Suarden
A tank contains a pool of mercury 0.3 m deep, covered with a layer of water that is 1.2 m deep. The density of water is 1.0 x 10^3 kg/m3 and that of mercury is 13.6 x 10^3 kg/m3. Find the pressure exerted by the double layer of liquids at the bottom of the tank. Ignore the pressure of the atmosphere.

In a partially submerged but floating object example a boat on a lake, what is the magnitude of the buoyant force? Why would it have this value?

Gold Member
To solve this problem, assume the tank is one square meter at the base.

Then knowing the base and the height of each fluid, you can find the volume of each fluid.

Knowing the volume of each fluid and the density of each fluid, you can know the mass of each fluid.

Knowing the masses of both fluids, you can find the total weight of both fluids using the acceleration due to gravity.

The total weight will be the force on the bottom of the tank with a 1 square meter base. If the tank were twice as wide, the weight would be twuce as much.

The force per square meter, will be the pressure in pascals.

Also, the magnitude of the buoyant force is equal to the weight of the displaced fluid.

It has this value because of how the pressure of a fluid depends on the weight of the fluid above it.

The pressure at the bottom of the boat will be larger than the pressure closer to the surface, so that if you add up all the force due to the water pressure, you get a net force upwards. This is true no matter the shape of the boat.

mark.watson
Q1: The relationship between density and the specific weight of a fluid is γ = ρg, where γ is the specific weight, ρ is the density, and g is gravity. Next, the pressure-elevation relationship is
p = γh, where p is the pressure, γ is the specific weight, and h is the height of the fluid. For your question, just sum the pressures of each fluid.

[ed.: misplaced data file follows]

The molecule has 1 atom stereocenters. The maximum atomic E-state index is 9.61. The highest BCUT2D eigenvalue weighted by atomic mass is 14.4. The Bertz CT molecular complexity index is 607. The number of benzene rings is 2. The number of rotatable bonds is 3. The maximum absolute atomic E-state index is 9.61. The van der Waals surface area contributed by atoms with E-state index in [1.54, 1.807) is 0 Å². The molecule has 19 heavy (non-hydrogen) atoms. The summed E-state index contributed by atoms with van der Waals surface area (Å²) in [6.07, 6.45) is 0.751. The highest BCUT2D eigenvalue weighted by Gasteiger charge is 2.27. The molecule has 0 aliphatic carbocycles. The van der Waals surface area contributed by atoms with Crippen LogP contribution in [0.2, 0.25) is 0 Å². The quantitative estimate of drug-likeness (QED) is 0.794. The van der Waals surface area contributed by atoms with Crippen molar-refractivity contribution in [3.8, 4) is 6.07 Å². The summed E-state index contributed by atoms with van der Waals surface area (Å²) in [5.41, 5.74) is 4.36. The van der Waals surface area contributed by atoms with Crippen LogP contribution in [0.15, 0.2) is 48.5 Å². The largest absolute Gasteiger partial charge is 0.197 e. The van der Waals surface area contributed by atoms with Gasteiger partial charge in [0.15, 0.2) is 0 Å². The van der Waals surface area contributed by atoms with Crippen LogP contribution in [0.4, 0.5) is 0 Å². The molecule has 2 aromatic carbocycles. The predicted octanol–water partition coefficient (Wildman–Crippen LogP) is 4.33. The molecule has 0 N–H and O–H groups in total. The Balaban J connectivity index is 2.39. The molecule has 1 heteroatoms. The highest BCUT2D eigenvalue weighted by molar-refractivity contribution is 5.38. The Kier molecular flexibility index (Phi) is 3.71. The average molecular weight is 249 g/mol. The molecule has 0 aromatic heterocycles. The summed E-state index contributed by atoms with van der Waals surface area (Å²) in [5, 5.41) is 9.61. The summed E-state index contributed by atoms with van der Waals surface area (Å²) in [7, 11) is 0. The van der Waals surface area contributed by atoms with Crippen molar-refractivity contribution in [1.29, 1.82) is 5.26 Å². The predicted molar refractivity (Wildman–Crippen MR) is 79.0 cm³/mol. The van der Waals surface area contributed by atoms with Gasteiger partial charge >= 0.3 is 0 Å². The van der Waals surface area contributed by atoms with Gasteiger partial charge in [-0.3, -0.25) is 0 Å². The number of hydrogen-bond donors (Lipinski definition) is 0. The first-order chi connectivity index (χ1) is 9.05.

Q2: The displaced fluid will exert a buoyant force that will exactly equal the weight of the floating object.

Gold Member
moreover, this law of buoyancy (force equals weight of displaced fluid) is true whether the surrounding fluid is compressible or incompressible, or whether the form of gravity you're using is local or universal.

vwmeche94
Ok gents, just to clarify... what is being said in a nutshell, and I'm going to use a basic example here... I have a tank 17'L x 8'D x 8'H and I fill to some height h1.

If I then introduce a solid body which displaces the fluid a height of 2', does my hydrostatic pressure (force) on the walls increase?

My thinking is that the force doesn't increase with adding the solid.

Staff Emeritus
Gold Member
Ok gents, just to clarify... what is being said in a nutshell, and I'm going to use a basic example here... I have a tank 17'L x 8'D x 8'H and I fill to some height h1.

If I then introduce a solid body which displaces the fluid a height of 2', does my hydrostatic pressure (force) on the walls increase?

My thinking is that the force doesn't increase with adding the solid.

We know that that pressure is given as P= ρgh. What is h before the solid is introduced? What is h after the solid is introduced? Has the pressure changed?

vwmeche94
Before the solid was introduced, the height was 6'. After the solid, height 7'-3", approximately.

vwmeche94